HFW’s Daniel Martin tells GR why insurers need to brace themselves
The increased threat of sanctions against Russia following the downing of Malaysia Airlines MH17 should force insurers to look at their books of business that relate to or are connected to the country, argues one leading lawyer.
Daniel Martin, of Holman Fenwick Willan, told GR that restrictions can be imposed quickly, without warning, and with immediate effect, so now is the time for insurers to get prepared.
“Insurers need to be looking at whether sectoral restrictions (restrictions relating to whole sectors of the economy or to all trade in particular goods or categories of goods) will come in next. Recent developments in Ukraine, and in particular the tragedy involving MH17, have caused the US and EU to look again at sectoral restrictions.
“The US has now imposed some measures which make it harder for four Russian entities to access US capital markets, and there has been speculation that similar measures might be adopted in the EU. This is a fast changing area and insurers need to watch this space,” said Martin.
The implications for insurers falling foul of sanctions are not only limited to fines, the sanctions expert warned.
“If you are an EU insurer and you had to pay a claim to a prohibited Ukrainian person then there are the financial implications under the sanctions, but there is also scope for imprisonment for the individual involved. You would also be under intense scrutiny from your bank.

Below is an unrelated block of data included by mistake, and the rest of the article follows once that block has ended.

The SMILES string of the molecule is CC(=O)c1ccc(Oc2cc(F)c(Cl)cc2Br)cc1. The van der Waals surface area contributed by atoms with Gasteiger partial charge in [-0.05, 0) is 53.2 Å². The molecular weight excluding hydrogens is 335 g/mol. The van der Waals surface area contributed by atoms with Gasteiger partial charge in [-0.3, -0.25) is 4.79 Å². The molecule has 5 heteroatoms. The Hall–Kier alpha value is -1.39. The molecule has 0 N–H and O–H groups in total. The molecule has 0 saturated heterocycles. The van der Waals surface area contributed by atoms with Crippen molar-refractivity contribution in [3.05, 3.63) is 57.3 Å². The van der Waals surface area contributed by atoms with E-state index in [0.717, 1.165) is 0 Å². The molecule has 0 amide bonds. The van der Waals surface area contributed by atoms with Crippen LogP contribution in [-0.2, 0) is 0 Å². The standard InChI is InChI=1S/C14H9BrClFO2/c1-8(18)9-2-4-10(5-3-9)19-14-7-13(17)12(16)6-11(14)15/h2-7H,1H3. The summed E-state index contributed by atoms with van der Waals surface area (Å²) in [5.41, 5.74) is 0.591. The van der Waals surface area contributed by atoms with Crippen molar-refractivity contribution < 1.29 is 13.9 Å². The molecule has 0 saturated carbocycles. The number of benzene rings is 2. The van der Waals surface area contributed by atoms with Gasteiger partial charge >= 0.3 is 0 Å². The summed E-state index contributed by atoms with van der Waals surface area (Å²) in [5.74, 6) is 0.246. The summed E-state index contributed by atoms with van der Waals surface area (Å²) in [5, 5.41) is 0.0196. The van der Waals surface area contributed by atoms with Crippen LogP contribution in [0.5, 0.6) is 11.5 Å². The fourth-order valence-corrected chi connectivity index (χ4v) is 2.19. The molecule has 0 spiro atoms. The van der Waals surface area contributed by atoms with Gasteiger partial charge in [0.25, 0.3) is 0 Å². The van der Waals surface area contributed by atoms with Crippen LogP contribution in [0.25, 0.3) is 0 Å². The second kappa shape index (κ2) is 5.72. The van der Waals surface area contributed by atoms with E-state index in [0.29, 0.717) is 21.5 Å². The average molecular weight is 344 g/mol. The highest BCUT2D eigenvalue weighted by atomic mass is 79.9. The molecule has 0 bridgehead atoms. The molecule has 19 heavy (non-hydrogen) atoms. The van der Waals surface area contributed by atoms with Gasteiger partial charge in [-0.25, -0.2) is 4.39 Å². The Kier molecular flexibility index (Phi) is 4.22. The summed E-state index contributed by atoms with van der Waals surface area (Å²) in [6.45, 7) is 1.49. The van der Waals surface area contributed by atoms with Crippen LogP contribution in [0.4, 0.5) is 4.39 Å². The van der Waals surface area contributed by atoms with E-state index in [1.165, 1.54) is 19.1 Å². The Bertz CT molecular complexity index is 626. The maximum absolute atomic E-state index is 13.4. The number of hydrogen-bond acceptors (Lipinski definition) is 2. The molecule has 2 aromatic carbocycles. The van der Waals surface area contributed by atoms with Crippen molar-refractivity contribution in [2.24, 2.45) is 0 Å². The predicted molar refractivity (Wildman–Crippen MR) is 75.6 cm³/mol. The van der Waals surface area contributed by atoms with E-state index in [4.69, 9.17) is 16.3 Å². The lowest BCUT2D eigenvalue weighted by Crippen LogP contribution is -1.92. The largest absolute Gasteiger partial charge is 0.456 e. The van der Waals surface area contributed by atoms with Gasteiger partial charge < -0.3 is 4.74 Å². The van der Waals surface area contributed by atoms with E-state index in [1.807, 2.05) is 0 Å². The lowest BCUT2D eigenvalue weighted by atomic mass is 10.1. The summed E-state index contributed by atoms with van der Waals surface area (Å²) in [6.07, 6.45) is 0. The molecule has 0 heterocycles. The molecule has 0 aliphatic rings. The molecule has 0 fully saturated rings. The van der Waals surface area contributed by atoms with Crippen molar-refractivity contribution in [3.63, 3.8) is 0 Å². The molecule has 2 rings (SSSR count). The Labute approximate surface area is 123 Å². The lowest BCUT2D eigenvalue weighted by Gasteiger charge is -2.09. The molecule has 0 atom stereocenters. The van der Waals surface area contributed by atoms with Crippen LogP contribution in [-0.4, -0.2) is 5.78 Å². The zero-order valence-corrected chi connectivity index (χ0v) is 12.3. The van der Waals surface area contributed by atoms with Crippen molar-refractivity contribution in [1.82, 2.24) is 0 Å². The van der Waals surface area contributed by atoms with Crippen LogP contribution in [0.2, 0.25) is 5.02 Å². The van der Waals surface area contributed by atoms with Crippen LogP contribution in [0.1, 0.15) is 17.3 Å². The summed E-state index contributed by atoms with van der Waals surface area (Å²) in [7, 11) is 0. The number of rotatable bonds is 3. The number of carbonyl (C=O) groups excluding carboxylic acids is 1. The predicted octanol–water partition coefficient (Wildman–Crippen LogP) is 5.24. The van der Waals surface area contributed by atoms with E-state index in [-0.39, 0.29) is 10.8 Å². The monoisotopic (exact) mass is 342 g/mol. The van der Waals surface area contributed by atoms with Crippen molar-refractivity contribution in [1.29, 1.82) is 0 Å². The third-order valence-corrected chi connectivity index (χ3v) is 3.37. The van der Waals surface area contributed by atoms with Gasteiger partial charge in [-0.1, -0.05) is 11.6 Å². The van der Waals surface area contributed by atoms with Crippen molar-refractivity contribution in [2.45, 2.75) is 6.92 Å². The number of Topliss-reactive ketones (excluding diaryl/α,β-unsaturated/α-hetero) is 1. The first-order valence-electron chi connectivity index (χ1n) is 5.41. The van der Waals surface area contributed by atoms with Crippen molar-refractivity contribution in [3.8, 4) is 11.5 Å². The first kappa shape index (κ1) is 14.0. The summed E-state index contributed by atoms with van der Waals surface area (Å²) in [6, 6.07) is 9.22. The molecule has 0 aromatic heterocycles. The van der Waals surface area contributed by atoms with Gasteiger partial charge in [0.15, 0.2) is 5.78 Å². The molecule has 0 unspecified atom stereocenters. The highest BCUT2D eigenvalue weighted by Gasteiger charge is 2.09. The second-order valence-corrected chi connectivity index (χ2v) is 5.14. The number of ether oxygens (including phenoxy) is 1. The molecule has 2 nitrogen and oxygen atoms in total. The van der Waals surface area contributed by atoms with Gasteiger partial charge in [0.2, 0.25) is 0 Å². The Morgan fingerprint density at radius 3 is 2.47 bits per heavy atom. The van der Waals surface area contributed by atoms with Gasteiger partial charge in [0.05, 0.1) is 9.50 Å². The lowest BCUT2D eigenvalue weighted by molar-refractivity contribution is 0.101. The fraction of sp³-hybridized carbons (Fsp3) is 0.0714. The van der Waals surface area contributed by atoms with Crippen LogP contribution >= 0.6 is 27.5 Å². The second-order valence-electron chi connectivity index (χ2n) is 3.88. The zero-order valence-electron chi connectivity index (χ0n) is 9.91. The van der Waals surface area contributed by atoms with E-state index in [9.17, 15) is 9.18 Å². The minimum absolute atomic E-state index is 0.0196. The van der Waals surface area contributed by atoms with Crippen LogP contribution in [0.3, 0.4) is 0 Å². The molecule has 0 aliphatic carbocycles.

“Besides financial and criminal implications, there are much broader considerations that companies need to be aware of including reputational and commercial issues. I think the banks that have been fined have seen that the reputational and share price consequences are arguably just as damaging as the fines themselves,” said Martin.
Despite the severe consequences of breaching sanctions, Martin believes there are simple steps that insurance companies can make to ensure they stay the right side of the rules.
The London-based lawyer explained that navigating sanctions is simply a compliance issue and at its heart is a simple understanding of who are you insuring and what risks are you writing to avoid the risk you are insuring a prohibited trade.
“Ultimately it is about educating the business and informing the underwriters what type of business they can write so that they can go to their prospective assureds and ask the right questions, so that they, together with the compliance team, can effectively manage the risk,” said Martin.
Also, as a safety net it was suggested that insurers need to have the right wording in the policy, including a strong sanctions exclusion clause.
“There is a market sanctions exclusion clause, but ideally you should think about whether that is enough and whether there is more specific wording that should be included. As an underwriter, you can’t rely on the compliance team unless you give them all of the information they need,” said Martin.
The flip side of any restrictions is an economic cost to companies, and therefore the economies of the nations imposing the sanctions.
“The reason we haven’t yet seen even more onerous sanctions against Russia at an EU and US level is that the cost of putting those restrictions in place to the EU and US is considered to be too high at the moment,” said Martin.